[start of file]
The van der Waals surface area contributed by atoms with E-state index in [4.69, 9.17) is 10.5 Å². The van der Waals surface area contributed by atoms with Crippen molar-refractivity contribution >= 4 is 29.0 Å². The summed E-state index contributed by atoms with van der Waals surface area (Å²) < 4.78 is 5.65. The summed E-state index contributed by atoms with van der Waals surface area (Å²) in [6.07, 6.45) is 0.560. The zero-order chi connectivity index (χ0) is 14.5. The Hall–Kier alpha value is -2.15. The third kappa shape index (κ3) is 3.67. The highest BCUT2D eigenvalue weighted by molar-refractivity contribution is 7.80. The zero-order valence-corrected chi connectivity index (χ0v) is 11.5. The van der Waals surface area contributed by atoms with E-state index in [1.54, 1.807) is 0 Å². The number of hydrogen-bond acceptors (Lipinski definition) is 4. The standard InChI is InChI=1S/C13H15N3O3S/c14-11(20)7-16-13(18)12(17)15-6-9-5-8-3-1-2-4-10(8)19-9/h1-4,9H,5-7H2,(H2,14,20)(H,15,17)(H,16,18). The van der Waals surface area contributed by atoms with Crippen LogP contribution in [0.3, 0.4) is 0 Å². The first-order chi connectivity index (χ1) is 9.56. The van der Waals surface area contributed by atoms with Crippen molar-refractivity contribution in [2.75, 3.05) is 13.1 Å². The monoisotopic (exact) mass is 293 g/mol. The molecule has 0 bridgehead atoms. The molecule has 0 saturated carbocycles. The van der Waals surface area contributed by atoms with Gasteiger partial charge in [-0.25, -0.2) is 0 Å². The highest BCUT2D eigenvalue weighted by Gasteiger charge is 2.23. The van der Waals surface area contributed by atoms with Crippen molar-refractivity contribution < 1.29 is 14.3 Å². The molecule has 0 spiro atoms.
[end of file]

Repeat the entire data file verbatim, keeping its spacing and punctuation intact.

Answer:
The van der Waals surface area contributed by atoms with E-state index in [4.69, 9.17) is 10.5 Å². The van der Waals surface area contributed by atoms with Crippen molar-refractivity contribution >= 4 is 29.0 Å². The summed E-state index contributed by atoms with van der Waals surface area (Å²) < 4.78 is 5.65. The summed E-state index contributed by atoms with van der Waals surface area (Å²) in [6.07, 6.45) is 0.560. The zero-order chi connectivity index (χ0) is 14.5. The Hall–Kier alpha value is -2.15. The third kappa shape index (κ3) is 3.67. The highest BCUT2D eigenvalue weighted by molar-refractivity contribution is 7.80. The zero-order valence-corrected chi connectivity index (χ0v) is 11.5. The van der Waals surface area contributed by atoms with E-state index in [1.54, 1.807) is 0 Å². The number of hydrogen-bond acceptors (Lipinski definition) is 4. The standard InChI is InChI=1S/C13H15N3O3S/c14-11(20)7-16-13(18)12(17)15-6-9-5-8-3-1-2-4-10(8)19-9/h1-4,9H,5-7H2,(H2,14,20)(H,15,17)(H,16,18). The van der Waals surface area contributed by atoms with Crippen LogP contribution in [0.3, 0.4) is 0 Å². The first-order chi connectivity index (χ1) is 9.56. The van der Waals surface area contributed by atoms with Crippen molar-refractivity contribution in [2.75, 3.05) is 13.1 Å². The monoisotopic (exact) mass is 293 g/mol. The molecule has 0 bridgehead atoms. The molecule has 0 saturated carbocycles. The van der Waals surface area contributed by atoms with Gasteiger partial charge in [-0.25, -0.2) is 0 Å². The highest BCUT2D eigenvalue weighted by Gasteiger charge is 2.23. The van der Waals surface area contributed by atoms with Crippen molar-refractivity contribution < 1.29 is 14.3 Å². The molecule has 0 spiro atoms.